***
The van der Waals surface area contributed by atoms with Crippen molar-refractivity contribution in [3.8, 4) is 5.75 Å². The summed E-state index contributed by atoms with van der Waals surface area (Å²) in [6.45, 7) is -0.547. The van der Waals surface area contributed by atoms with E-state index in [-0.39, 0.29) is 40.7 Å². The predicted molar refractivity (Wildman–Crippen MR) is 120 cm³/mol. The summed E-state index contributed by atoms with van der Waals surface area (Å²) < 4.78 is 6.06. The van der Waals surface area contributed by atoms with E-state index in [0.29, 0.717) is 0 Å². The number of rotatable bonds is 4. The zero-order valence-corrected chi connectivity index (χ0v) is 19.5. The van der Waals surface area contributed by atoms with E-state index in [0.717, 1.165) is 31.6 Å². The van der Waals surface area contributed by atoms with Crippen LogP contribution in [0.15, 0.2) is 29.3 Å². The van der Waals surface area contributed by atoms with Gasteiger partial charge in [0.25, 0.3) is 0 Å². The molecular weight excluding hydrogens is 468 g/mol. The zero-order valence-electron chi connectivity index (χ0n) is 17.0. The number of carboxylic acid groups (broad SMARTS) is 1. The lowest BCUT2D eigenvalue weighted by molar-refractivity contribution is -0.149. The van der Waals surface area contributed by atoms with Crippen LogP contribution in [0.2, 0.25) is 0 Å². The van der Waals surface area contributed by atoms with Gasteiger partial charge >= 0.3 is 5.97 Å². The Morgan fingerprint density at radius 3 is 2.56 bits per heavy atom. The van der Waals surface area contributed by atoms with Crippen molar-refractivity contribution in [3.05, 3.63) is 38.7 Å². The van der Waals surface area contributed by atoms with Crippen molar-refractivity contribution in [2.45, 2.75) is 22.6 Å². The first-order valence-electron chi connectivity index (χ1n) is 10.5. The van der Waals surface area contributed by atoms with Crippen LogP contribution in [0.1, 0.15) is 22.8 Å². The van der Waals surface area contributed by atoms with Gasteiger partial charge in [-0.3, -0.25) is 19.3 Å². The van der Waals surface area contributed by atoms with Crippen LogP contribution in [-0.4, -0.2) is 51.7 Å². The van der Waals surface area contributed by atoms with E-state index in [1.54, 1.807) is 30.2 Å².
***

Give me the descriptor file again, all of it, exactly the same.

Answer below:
The van der Waals surface area contributed by atoms with Crippen molar-refractivity contribution in [3.8, 4) is 5.75 Å². The summed E-state index contributed by atoms with van der Waals surface area (Å²) in [6.45, 7) is -0.547. The van der Waals surface area contributed by atoms with E-state index in [-0.39, 0.29) is 40.7 Å². The predicted molar refractivity (Wildman–Crippen MR) is 120 cm³/mol. The summed E-state index contributed by atoms with van der Waals surface area (Å²) < 4.78 is 6.06. The van der Waals surface area contributed by atoms with E-state index in [0.29, 0.717) is 0 Å². The number of rotatable bonds is 4. The zero-order valence-corrected chi connectivity index (χ0v) is 19.5. The van der Waals surface area contributed by atoms with E-state index in [0.717, 1.165) is 31.6 Å². The van der Waals surface area contributed by atoms with Crippen LogP contribution in [0.15, 0.2) is 29.3 Å². The van der Waals surface area contributed by atoms with Gasteiger partial charge in [0.25, 0.3) is 0 Å². The molecular weight excluding hydrogens is 468 g/mol. The zero-order valence-electron chi connectivity index (χ0n) is 17.0. The number of carboxylic acid groups (broad SMARTS) is 1. The lowest BCUT2D eigenvalue weighted by molar-refractivity contribution is -0.149. The van der Waals surface area contributed by atoms with Crippen LogP contribution in [0.2, 0.25) is 0 Å². The van der Waals surface area contributed by atoms with Gasteiger partial charge >= 0.3 is 5.97 Å². The Morgan fingerprint density at radius 3 is 2.56 bits per heavy atom. The van der Waals surface area contributed by atoms with Crippen molar-refractivity contribution in [3.05, 3.63) is 38.7 Å². The van der Waals surface area contributed by atoms with Crippen molar-refractivity contribution in [2.45, 2.75) is 22.6 Å². The first-order valence-electron chi connectivity index (χ1n) is 10.5. The van der Waals surface area contributed by atoms with Crippen LogP contribution in [0.1, 0.15) is 22.8 Å². The van der Waals surface area contributed by atoms with Gasteiger partial charge in [-0.3, -0.25) is 19.3 Å². The van der Waals surface area contributed by atoms with Crippen LogP contribution in [-0.4, -0.2) is 51.7 Å². The van der Waals surface area contributed by atoms with E-state index in [1.54, 1.807) is 30.2 Å².